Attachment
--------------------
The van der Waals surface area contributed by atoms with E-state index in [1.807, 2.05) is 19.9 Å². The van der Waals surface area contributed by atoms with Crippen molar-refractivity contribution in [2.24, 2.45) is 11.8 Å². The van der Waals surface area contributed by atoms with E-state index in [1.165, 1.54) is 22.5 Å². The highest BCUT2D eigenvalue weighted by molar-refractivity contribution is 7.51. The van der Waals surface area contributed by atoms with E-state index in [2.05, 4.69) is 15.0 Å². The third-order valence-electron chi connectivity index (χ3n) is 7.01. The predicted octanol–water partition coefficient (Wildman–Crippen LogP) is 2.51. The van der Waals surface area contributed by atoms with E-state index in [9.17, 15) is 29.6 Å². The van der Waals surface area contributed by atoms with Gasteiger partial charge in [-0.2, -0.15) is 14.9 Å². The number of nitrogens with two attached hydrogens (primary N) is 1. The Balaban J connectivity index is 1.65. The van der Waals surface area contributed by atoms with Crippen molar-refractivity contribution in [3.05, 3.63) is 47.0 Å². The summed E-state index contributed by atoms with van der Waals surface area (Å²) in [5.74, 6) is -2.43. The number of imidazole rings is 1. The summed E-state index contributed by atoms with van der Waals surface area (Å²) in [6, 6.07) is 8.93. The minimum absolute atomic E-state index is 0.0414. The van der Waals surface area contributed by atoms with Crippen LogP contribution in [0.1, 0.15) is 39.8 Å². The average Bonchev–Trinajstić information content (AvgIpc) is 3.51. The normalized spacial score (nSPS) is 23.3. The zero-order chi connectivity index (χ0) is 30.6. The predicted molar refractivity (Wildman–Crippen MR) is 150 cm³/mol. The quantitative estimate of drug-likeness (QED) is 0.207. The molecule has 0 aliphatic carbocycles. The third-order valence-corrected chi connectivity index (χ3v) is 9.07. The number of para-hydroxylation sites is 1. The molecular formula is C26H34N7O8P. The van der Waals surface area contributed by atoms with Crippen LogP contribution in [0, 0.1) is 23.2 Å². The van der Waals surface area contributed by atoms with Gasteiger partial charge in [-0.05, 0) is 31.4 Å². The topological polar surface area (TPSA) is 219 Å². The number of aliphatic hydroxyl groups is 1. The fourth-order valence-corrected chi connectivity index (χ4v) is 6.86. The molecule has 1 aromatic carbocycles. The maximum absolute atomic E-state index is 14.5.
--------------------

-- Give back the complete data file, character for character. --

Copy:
The van der Waals surface area contributed by atoms with E-state index in [1.807, 2.05) is 19.9 Å². The van der Waals surface area contributed by atoms with Crippen molar-refractivity contribution in [2.24, 2.45) is 11.8 Å². The van der Waals surface area contributed by atoms with E-state index in [1.165, 1.54) is 22.5 Å². The highest BCUT2D eigenvalue weighted by molar-refractivity contribution is 7.51. The van der Waals surface area contributed by atoms with E-state index in [2.05, 4.69) is 15.0 Å². The third-order valence-electron chi connectivity index (χ3n) is 7.01. The predicted octanol–water partition coefficient (Wildman–Crippen LogP) is 2.51. The van der Waals surface area contributed by atoms with E-state index in [9.17, 15) is 29.6 Å². The van der Waals surface area contributed by atoms with Gasteiger partial charge in [-0.2, -0.15) is 14.9 Å². The number of nitrogens with two attached hydrogens (primary N) is 1. The Balaban J connectivity index is 1.65. The van der Waals surface area contributed by atoms with Crippen molar-refractivity contribution in [3.05, 3.63) is 47.0 Å². The summed E-state index contributed by atoms with van der Waals surface area (Å²) in [5.74, 6) is -2.43. The number of imidazole rings is 1. The summed E-state index contributed by atoms with van der Waals surface area (Å²) in [6, 6.07) is 8.93. The minimum absolute atomic E-state index is 0.0414. The van der Waals surface area contributed by atoms with Crippen LogP contribution in [0.1, 0.15) is 39.8 Å². The average Bonchev–Trinajstić information content (AvgIpc) is 3.51. The normalized spacial score (nSPS) is 23.3. The zero-order chi connectivity index (χ0) is 30.6. The predicted molar refractivity (Wildman–Crippen MR) is 150 cm³/mol. The quantitative estimate of drug-likeness (QED) is 0.207. The molecule has 0 aliphatic carbocycles. The third-order valence-corrected chi connectivity index (χ3v) is 9.07. The number of para-hydroxylation sites is 1. The molecular formula is C26H34N7O8P. The van der Waals surface area contributed by atoms with Crippen LogP contribution in [0, 0.1) is 23.2 Å². The van der Waals surface area contributed by atoms with Gasteiger partial charge in [-0.05, 0) is 31.4 Å². The topological polar surface area (TPSA) is 219 Å². The number of aliphatic hydroxyl groups is 1. The fourth-order valence-corrected chi connectivity index (χ4v) is 6.86. The molecule has 1 aromatic carbocycles. The maximum absolute atomic E-state index is 14.5.